Heavy downpours: A yellow weather warning is in place across several areas of the UK, including most of the south, where walkers at Wimbledon Common, in London, were pictured struggling with an umbrella amid heavy rain and high winds

‘But a stopped train is nothing compared to the two million people displaced by flooding in Shanxi province in China, last month, and those facing famine today in Madagascar.’

The Met Office has issued yellow weather warnings for large parts of the country the south and north west of England and eastern Scotland.

The warnings mean that some flooding is likely and drivers have been warned to expect standing water on roads, meaning journey times could be impacted.

One resident in Amesbury, Wiltshire, thought they had witnessed a ‘hurricane’ hit the area after spotting bins flying and trees breaking due to the powerful winds.

Infectious disease ecologist Dr Emma Gillingham tweeted: ‘Did a hurricane just hit Amesbury, Wiltshire? Incredible wind suddenly from nowhere, trees breaking, wheelie bins flying and all calm again now.’

Inspecting the damage: High winds in the south left several trees uprooted in parts of Bournemouth this morning

Pictured: tree crashed through a garden wall in Bournemouth after the UK was battered by high winds and heavy downpours

Dramatic scenes in Bournemouth as strong winds and heavy rain brought down trees in usually quiet residential streets

Broken trees and a bin blown across a residential street in Amesbury, Wiltshire, as strong winds and heavy rain batter the UK

The infectious disease ecologist thought she had witnessed a hurricane, such was the strength of the wind and rain

However, the Met Office said it believed the ‘hurricane’ was in fact a ‘squall’, the name for a ‘sudden, sharp increase in wind speed lasting minutes’.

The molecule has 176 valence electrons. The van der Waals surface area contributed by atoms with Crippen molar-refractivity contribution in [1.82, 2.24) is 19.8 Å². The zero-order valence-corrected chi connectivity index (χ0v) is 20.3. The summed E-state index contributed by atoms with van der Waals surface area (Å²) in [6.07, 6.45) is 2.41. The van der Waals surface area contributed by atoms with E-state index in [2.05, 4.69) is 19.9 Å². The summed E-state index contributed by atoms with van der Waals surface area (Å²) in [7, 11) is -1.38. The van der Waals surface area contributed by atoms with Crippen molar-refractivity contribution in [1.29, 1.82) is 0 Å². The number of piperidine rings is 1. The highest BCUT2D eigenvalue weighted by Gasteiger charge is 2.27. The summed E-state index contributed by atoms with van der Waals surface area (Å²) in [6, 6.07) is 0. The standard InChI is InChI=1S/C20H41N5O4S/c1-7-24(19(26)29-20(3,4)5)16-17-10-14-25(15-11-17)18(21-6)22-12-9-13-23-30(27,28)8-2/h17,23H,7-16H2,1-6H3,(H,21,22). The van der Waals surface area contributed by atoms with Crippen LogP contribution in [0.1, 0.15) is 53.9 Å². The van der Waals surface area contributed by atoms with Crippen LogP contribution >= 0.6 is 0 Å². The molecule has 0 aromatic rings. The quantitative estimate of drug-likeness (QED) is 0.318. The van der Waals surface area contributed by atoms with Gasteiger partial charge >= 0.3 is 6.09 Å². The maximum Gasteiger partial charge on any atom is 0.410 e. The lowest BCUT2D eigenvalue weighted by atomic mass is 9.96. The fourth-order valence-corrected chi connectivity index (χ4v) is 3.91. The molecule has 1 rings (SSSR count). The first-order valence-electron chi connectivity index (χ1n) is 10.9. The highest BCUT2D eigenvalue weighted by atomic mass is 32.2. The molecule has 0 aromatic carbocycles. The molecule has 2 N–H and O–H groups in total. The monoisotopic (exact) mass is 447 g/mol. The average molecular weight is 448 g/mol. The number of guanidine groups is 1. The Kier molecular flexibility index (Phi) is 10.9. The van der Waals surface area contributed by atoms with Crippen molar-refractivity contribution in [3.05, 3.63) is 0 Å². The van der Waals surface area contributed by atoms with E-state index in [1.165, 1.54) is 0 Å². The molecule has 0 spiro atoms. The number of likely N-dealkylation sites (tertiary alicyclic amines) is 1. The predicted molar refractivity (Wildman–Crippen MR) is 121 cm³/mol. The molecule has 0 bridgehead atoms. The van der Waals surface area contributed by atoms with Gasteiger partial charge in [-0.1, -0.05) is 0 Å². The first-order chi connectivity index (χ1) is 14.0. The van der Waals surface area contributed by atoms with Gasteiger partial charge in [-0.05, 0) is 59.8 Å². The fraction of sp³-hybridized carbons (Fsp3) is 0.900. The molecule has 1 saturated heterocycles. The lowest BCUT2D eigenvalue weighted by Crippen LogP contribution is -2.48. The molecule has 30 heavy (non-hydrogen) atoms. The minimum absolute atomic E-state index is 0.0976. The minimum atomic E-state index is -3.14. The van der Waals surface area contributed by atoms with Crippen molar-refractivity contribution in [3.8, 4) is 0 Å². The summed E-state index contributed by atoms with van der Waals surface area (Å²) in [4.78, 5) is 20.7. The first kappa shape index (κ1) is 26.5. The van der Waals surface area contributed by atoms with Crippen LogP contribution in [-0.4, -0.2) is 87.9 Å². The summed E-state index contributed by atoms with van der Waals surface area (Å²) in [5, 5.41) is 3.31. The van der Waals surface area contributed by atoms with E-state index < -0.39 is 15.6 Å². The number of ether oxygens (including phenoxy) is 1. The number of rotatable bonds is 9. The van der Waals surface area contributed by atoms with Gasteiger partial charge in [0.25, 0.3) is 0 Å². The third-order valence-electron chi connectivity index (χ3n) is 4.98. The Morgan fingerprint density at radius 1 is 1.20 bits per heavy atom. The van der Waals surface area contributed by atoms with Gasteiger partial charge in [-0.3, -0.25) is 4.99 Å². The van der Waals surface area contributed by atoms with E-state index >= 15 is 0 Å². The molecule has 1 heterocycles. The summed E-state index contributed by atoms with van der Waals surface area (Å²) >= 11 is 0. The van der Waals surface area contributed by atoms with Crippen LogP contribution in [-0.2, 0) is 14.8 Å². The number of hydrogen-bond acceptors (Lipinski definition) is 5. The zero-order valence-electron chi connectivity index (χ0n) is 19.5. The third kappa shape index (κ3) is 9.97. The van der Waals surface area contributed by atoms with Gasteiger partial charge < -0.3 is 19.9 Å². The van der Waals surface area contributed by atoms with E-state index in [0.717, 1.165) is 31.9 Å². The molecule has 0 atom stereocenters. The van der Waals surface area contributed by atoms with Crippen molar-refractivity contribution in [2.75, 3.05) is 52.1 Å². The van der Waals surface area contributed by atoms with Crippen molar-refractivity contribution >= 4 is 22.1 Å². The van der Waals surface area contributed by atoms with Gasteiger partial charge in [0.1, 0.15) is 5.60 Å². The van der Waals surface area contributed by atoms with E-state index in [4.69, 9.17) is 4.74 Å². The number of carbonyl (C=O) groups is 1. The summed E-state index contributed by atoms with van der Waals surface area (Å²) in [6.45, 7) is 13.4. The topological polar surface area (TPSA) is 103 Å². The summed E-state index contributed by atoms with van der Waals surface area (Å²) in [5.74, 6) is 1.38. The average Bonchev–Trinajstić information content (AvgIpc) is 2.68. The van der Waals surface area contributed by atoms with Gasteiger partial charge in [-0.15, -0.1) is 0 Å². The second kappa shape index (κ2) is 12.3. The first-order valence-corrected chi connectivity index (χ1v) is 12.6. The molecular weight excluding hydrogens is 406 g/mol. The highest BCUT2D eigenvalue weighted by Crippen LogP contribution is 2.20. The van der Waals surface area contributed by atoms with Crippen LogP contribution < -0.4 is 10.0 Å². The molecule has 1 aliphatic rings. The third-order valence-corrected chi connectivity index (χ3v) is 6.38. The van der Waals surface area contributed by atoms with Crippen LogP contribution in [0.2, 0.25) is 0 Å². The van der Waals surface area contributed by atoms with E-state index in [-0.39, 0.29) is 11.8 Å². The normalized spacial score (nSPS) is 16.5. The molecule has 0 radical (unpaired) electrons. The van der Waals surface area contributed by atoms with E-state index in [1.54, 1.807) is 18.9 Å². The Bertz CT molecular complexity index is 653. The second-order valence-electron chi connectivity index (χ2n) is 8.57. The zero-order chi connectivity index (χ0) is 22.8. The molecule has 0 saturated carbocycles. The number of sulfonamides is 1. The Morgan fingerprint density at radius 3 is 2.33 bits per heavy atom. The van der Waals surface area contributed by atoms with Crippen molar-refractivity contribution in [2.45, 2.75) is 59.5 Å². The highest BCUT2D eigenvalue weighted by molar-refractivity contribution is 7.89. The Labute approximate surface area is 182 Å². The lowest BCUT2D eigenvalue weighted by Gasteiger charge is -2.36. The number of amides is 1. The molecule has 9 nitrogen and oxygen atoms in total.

Northamptonshire Police said they had received a high number of calls relating to the weather conditions and that trees had fallen on scores of roads in the county.

Reverend Richard Coles, vicar of Finedon, took to social media after a blustery close call.

He tweeted: ‘We were just praying for the COP26 conference in church when we were hit by what I can only describe as a tornado, which took out a number of trees including this pre Conquest yew.’

South Western Railway has also apologised to customers after trees blocked part of the network, saying there may be cancellations, delays and alterations to services.

It comes as three people are feared to have drowned and another is fighting for their life after they were swept off their paddleboards when a sudden storm turned a flooded river into a torrent on Saturday night.

The three, part of an organised outing, had been in the water only minutes when they were hit by a deluge of rushing water as they paddled near a weir on the swollen river in Pembrokeshire.

They were swept from their boards and seen ‘in distress’ in the River Cleddau, near the town centre of Haverfordwest.

Emergency services at the River Cleddau in Haverfordwest, Wales, on Saturday, where at least three people were on their boards on a usually calm stretch of the river when they were hit by a huge deluge of flood water

Rescue teams searching for paddle boarders at the River Cleddau today. It comes amid warnings to be careful of dangerous ‘fast flowing and deep floodwaters’

Steven Keats, meteorologist, said conditions would begin ‘going downhill’ on Sunday.

Strong gusts coming from the west will brought a ‘wild start’ to the day, with potential for further disruption and wet weather going into the first week of November, according to the Met Office.

The yellow weather warning is also in place for Glasgow, where the global Cop26 climate conference begins today.

He added: ‘Further West heavy rain will be picking up and there’ll be some heavy rain coming in from the Atlantic.

‘That will dominate the weather into tomorrow.

‘Heavy rain will push across into…western parts of England and Wales and be accompanied by some pretty strong and gusty winds.’

He continued: ‘Given the fact that trees are in full leaf and the ground is pretty saturated in many areas, you could get one or trees coming down.

‘It’s going to be very unsettled.’

Mr Keats said declining temperatures throughout next week would bring a ‘seasonal’ feel and that weather would remain ‘unsettled’, though risks of ‘hefty downpours’ remained.

‘The most disruptive potential from the weather will be in the next 24 to 36 hours’, he said.